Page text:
If SHBG levels are high, it means more testosterone is bound, and less is free or available for biological processes. This is why high SHBG can be associated with low testosterone levels, leading to symptoms like fatigue, decreased libido, body composition changes, and even cognitive issues. 

On the other hand, having low SHBG levels can mean more free testosterone is available in the body. High testosterone can cause acne, hair loss, and facial hair growth. 

I always check SHBG when evaluating testosterone levels in women for this reason. Tests may show high or low testosterone, but it may have less to do with actual levels of testosterone and more to do with SHBG levels causing an imbalance.

high and low shbg levels

What Does it Mean When SHBG is High?

As mentioned, high SHBG means you have less available free testosterone (or sometimes estrogen). High SHBG symptoms look the same as low estrogen and testosterone:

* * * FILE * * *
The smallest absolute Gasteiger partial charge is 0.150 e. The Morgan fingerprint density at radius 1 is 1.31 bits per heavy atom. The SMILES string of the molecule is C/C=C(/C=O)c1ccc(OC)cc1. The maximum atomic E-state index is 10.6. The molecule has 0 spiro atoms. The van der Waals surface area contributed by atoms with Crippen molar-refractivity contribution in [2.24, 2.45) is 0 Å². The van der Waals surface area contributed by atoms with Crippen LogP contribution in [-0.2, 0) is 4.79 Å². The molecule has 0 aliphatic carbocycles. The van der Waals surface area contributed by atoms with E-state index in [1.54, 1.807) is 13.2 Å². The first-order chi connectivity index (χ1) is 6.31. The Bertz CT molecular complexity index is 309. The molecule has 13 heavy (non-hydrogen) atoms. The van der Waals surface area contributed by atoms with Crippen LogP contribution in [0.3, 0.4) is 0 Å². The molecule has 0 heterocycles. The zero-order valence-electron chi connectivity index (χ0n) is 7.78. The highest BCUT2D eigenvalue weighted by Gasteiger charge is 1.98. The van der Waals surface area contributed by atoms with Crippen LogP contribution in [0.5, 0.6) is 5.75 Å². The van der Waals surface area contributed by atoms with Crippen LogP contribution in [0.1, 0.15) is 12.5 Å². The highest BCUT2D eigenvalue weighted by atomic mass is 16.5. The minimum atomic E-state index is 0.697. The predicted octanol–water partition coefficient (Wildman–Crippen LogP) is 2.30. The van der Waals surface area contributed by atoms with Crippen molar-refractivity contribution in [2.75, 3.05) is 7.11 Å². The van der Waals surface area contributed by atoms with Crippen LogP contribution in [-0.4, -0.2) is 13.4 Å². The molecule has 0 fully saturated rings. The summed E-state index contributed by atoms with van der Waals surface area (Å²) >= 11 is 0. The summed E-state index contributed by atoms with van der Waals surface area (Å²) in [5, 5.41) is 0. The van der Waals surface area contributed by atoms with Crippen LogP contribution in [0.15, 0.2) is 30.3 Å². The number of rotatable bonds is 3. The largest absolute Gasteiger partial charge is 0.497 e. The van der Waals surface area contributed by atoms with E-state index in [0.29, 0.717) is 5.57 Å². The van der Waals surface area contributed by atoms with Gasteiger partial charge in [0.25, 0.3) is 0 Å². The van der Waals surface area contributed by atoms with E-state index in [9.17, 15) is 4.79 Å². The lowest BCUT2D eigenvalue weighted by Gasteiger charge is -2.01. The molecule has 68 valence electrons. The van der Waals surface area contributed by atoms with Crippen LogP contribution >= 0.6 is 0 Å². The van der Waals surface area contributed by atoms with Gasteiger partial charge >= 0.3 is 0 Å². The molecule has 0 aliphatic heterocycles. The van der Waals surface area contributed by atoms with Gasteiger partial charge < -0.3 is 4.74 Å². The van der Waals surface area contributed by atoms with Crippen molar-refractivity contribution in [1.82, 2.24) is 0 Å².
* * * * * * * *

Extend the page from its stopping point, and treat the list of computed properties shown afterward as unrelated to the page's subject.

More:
Causes of High SHBG

Sometimes it's challenging to pinpoint the cause of high (or low) SHBG. There are some conditions associated with SHBG, but it's not clear if the condition is actually causing elevated levels or if higher SHBG is simply part of the underlying condition. Here are some possible causes of high SHBG:

  • Pregnancy: Pregnancy increases SHBG levels, but interestingly it's lower in women with gestational diabetes likely because insulin resistance and SHBG levels have an inverse relationship.
  • Underweight or Malnutrition: Some studies link high SHBG levels with anorexia, where levels went up when patients were given IV caloric infusions and when they gained weight.
  • Hormonal Birth Control: The pill alters hormone production to halt ovulation. At the same time, it significantly increases SHBG—up to four times higher than women not taking the pill, according to one study